The campaign highlighted that workers were another group that needed to be protected from venereal disease. This was not only for the benefit of individuals, but also for the good of society as a whole. The ravages of late syphilis were contributing to absenteeism, poor job performance, accidents at work, and increased medical costs for employers who provided health care. These concerns about economic efficiency were especially salient in the midst of the Great Depression. Healthy workers, therefore, were key not simply to the productivity of one factory or industry but to national economic recovery. Like associating VD control with the family, highlighting workers in the program helped create new meanings for venereal disease in the 1930s.
Mobilization for war drew the US out of the depression, and gave new meanings to protecting workers from VD. War workers in factories were now as important to warfare as soldiers on battlefields and sailors on ships. Syphilis and gonorrhea became “Axis agents” and maintaining the health of workers a “patriotic duty.”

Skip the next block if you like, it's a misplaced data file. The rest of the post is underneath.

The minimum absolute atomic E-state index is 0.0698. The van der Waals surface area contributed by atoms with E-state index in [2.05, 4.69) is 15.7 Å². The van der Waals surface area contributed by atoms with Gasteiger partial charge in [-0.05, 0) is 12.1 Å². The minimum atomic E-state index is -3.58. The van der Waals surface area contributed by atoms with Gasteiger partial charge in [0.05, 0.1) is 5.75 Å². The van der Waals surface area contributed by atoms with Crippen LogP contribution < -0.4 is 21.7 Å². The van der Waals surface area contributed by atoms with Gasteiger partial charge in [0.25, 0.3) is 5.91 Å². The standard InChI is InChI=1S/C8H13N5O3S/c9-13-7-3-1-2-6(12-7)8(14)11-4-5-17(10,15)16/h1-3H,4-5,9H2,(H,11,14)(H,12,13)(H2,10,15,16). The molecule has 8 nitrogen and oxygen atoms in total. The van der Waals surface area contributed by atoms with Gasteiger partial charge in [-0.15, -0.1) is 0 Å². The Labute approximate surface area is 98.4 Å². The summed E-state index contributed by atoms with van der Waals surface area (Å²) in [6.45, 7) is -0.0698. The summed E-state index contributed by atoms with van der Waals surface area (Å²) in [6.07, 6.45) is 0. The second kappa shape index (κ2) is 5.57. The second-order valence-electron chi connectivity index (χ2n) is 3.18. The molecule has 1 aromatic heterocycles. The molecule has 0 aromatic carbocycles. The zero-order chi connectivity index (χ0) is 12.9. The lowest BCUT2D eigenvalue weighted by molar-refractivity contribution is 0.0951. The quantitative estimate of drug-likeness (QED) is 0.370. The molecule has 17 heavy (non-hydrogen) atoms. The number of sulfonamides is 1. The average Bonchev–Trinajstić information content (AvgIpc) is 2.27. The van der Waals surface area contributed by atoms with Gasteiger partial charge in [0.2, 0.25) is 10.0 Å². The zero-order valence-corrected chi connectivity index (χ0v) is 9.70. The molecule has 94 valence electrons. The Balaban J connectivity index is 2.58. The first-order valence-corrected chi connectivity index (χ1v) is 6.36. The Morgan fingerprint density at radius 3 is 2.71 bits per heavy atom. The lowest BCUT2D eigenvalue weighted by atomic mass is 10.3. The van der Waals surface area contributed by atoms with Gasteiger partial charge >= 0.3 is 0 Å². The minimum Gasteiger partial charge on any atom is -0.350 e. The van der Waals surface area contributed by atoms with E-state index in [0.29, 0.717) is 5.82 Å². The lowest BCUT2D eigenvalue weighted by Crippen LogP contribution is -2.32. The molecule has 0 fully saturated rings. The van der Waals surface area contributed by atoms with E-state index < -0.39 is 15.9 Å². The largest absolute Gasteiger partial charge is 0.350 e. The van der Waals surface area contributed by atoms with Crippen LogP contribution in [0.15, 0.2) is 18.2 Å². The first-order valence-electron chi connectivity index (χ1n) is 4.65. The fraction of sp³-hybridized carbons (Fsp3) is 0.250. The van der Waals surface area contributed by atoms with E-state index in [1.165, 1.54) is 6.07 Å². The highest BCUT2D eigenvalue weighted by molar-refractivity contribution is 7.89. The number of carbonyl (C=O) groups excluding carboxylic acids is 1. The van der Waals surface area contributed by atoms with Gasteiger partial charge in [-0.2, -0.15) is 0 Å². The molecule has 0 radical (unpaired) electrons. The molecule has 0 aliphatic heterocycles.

The importance placed on the health of workers throughout the 1930s and 1940s led to the creation of industrial VD control programs. The USPHS, the ASHA, and their partners encouraged employers to test all new applicants and over time test all current employees, provide treatment or referrals for workers who tested positive, and create robust education programs that included lectures, films, in-house publications, and posters. While there were some concerns from employers about cost and unions and employees worried about job security and confidentiality, over time more and more companies enacted health programs that included VD control efforts.